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The average savings account in the US has an interest rate of 0.04%, according to data from the FDIC.
But, the type of account you have has a big impact on your interest rate, and switching your savings from a traditional savings account to a high-yield savings account could help your money grow much quicker.
Many banks offer savings accounts, but these traditional savings accounts earn fairly low interest rates.
Here are some of the savings account interest rates offered on all balance tiers for the most basic accounts at major banks:
With these low interest rates, it’s hard to make money grow, whether your interest rate is 0.01% or 0.15%. But, you don’t have to settle for such low interest rates.
A high-yield savings account could help you grow your money quicker and make your money work harder, without any cost or inconvenience to you. The following are all high-yield savings accounts:
Earning more interest is as easy as opening a different savings account. Move your savings from a traditional account to a high-yield savings account and you’ll start earning more. High-yield savings accounts earn multiple times more than a traditional savings account.
We’re not talking investment returns, here — more like 0.4% to 0.6%. That’s along the lines of the rates you’d see with CDs, but with the flexibility to access your money when you need it. And, it’s still significantly higher than the 0.04% average.
Most high-yield savings accounts are available through online-only banks. Though they’re newer, you may already be familiar with several of the online banking services that offer these accounts, including Ally, Betterment, and Marcus by Goldman Sachs.
Online banks don’t have the overhead that brick-and-mortar banks do, allowing them to pass on more money in interest. Based on the account interest rates above, it’s easy to tell just how wide the gap is between the interest offered by a traditional savings account and an online, high-yield savings account.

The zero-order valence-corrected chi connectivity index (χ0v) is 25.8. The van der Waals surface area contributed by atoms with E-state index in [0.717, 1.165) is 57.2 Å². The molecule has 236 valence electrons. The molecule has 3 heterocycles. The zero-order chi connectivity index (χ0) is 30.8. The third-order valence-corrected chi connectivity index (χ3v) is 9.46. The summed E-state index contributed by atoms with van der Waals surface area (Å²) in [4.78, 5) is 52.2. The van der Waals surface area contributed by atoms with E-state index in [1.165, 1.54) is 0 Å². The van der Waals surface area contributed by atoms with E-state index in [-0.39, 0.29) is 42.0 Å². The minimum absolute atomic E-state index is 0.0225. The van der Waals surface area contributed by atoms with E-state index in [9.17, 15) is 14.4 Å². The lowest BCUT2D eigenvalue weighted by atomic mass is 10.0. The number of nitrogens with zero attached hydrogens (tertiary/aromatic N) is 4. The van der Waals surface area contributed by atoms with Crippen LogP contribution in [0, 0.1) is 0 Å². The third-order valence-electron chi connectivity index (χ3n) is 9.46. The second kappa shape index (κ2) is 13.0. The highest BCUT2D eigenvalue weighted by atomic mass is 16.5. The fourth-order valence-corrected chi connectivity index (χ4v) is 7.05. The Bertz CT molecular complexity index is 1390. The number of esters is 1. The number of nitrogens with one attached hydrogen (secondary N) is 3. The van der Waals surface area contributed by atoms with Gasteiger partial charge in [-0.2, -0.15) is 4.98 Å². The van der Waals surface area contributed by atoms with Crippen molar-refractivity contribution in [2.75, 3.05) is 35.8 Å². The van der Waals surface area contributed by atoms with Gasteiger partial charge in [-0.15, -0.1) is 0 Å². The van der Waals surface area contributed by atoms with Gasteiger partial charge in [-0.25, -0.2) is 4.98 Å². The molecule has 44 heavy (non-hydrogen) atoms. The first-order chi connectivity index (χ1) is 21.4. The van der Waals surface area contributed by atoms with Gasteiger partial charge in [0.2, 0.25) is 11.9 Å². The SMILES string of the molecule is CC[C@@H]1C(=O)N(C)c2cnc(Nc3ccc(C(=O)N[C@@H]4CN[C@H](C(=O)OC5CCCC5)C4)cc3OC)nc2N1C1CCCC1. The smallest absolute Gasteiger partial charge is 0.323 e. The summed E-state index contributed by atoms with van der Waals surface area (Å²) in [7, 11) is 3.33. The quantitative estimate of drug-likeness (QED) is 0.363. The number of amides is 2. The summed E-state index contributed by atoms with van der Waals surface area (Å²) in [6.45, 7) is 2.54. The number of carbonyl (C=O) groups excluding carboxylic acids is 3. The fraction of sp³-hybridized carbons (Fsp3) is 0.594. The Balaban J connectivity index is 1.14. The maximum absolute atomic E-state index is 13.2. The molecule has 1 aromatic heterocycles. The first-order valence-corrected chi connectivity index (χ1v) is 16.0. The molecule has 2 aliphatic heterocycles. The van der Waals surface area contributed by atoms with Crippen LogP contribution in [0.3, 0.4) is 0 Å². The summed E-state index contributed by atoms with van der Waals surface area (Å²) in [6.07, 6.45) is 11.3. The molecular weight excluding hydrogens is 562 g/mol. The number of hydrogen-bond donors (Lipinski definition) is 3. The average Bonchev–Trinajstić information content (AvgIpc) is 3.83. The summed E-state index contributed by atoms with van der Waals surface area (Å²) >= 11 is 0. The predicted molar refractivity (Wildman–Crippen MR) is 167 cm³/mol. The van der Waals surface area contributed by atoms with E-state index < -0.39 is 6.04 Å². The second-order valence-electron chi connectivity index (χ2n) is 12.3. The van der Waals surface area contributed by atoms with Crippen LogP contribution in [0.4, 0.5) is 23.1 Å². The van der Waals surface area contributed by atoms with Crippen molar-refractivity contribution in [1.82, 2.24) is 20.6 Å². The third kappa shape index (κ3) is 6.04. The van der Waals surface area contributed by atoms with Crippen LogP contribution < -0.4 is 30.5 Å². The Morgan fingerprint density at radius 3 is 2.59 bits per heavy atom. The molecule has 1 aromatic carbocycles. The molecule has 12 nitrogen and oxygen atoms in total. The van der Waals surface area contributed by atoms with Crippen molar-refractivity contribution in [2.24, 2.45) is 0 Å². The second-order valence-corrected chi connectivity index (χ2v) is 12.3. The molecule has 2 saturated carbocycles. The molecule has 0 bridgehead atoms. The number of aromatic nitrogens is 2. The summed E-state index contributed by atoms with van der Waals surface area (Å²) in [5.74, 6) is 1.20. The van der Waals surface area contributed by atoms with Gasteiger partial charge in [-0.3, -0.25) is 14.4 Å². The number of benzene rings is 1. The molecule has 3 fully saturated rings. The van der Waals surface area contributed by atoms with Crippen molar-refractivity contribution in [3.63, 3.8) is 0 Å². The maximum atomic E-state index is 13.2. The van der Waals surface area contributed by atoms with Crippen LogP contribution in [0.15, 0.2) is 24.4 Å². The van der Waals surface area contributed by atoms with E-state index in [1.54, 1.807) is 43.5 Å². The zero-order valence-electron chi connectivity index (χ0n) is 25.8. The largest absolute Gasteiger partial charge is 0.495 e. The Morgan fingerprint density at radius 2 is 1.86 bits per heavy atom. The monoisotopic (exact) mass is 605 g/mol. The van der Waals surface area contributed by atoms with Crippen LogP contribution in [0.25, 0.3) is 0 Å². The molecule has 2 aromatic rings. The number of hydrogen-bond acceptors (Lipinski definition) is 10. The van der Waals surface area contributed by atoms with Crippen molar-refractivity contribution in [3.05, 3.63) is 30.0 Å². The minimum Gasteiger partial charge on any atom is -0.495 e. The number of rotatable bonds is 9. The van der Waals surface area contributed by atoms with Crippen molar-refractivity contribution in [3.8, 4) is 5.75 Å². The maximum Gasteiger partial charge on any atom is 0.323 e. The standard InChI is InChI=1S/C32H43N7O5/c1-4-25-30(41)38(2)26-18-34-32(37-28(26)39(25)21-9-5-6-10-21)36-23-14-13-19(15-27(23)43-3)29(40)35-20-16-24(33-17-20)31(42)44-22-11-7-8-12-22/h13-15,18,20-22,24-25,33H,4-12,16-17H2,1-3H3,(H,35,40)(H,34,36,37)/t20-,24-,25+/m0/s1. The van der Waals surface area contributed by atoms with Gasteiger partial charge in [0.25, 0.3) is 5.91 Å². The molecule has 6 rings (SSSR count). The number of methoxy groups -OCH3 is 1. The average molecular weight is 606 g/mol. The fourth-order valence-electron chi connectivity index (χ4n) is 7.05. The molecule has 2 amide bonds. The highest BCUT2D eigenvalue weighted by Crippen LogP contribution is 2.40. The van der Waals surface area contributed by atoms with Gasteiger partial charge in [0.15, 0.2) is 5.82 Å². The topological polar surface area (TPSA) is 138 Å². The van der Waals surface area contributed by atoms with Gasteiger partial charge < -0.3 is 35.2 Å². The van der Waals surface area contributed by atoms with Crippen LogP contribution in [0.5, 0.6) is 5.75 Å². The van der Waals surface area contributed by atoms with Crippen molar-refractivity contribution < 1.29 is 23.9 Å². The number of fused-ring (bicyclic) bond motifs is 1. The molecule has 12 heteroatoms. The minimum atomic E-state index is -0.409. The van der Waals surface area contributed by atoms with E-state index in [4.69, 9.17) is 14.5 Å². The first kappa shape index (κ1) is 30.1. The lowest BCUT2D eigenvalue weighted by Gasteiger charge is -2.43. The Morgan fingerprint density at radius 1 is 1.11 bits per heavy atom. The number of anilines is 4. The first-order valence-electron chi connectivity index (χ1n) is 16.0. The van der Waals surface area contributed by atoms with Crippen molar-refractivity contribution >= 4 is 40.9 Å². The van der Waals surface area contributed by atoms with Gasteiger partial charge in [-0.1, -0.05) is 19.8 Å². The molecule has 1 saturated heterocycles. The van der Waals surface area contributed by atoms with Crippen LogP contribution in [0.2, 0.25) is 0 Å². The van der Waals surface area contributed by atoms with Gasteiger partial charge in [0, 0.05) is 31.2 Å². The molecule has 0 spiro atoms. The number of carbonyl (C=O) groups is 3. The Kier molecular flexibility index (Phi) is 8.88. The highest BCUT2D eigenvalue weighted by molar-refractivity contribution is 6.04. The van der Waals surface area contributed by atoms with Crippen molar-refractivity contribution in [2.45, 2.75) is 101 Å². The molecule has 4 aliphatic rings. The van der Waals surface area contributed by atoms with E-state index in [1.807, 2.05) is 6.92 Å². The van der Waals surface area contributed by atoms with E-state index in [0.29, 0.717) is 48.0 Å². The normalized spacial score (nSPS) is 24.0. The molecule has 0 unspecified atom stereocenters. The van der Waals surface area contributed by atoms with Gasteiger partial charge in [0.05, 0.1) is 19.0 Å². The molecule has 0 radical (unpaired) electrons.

Overall, there’s no difference between average interest rates for a balance under $100,000 and a balance over $100,000 — both have an average of 0.06% APY ,according to FDIC data.
There are a few banks that reward customers with a larger balance. But, there are quite a few that offer the same interest rates no matter the balance.
The balance you keep in your savings account could sway your interest rate. But at many banks, it won’t make much difference. The bank you choose makes more of an impact than the amount you keep.
It’s worth noting that interest rates change often for both traditional and high-yield savings accounts. Banks move interest rates in step with the federal funds rate — the amount the Federal Reserve charges banks to borrow money. When the federal funds rate goes down, interest rates do as well, and vice versa.
When the Federal Reserve lowered the federal funds rate over the past year, the interest rates on high-yield savings immediately took a hit. However, it’s not a bad idea to open a high-yield savings account when interest rates are low and get into the habit of saving — when rates go back up again, you’ll earn the higher rates on the balance you’ve amassed over time.
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